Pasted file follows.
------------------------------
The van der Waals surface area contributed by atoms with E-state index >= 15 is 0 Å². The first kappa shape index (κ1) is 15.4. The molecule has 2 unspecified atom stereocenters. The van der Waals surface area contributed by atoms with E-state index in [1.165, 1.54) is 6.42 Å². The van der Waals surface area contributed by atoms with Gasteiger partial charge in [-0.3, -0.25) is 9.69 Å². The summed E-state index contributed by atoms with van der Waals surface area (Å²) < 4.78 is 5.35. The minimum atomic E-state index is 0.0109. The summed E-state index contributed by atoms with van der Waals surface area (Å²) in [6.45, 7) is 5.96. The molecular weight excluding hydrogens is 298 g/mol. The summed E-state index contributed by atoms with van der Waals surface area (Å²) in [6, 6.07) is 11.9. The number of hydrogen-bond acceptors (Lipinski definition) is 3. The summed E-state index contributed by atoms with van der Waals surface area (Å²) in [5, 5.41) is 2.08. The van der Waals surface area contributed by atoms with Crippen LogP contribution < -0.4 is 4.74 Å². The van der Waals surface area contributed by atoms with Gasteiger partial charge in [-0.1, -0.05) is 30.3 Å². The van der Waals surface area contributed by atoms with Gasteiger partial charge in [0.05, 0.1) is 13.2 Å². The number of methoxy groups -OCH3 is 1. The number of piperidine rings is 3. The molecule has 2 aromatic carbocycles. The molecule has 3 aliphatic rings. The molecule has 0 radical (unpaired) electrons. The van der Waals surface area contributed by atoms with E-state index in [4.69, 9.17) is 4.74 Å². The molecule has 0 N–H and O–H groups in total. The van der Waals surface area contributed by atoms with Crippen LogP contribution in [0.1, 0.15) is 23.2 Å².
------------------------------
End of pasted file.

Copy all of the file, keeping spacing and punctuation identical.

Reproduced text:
The van der Waals surface area contributed by atoms with E-state index >= 15 is 0 Å². The first kappa shape index (κ1) is 15.4. The molecule has 2 unspecified atom stereocenters. The van der Waals surface area contributed by atoms with E-state index in [1.165, 1.54) is 6.42 Å². The van der Waals surface area contributed by atoms with Gasteiger partial charge in [-0.3, -0.25) is 9.69 Å². The summed E-state index contributed by atoms with van der Waals surface area (Å²) < 4.78 is 5.35. The minimum atomic E-state index is 0.0109. The summed E-state index contributed by atoms with van der Waals surface area (Å²) in [6.45, 7) is 5.96. The molecular weight excluding hydrogens is 298 g/mol. The summed E-state index contributed by atoms with van der Waals surface area (Å²) in [6, 6.07) is 11.9. The number of hydrogen-bond acceptors (Lipinski definition) is 3. The summed E-state index contributed by atoms with van der Waals surface area (Å²) in [5, 5.41) is 2.08. The van der Waals surface area contributed by atoms with Crippen LogP contribution < -0.4 is 4.74 Å². The van der Waals surface area contributed by atoms with Gasteiger partial charge in [-0.1, -0.05) is 30.3 Å². The van der Waals surface area contributed by atoms with Gasteiger partial charge in [0.05, 0.1) is 13.2 Å². The number of methoxy groups -OCH3 is 1. The number of piperidine rings is 3. The molecule has 2 aromatic carbocycles. The molecule has 3 aliphatic rings. The molecule has 0 radical (unpaired) electrons. The van der Waals surface area contributed by atoms with E-state index in [4.69, 9.17) is 4.74 Å². The molecule has 0 N–H and O–H groups in total. The van der Waals surface area contributed by atoms with Crippen LogP contribution in [0.1, 0.15) is 23.2 Å².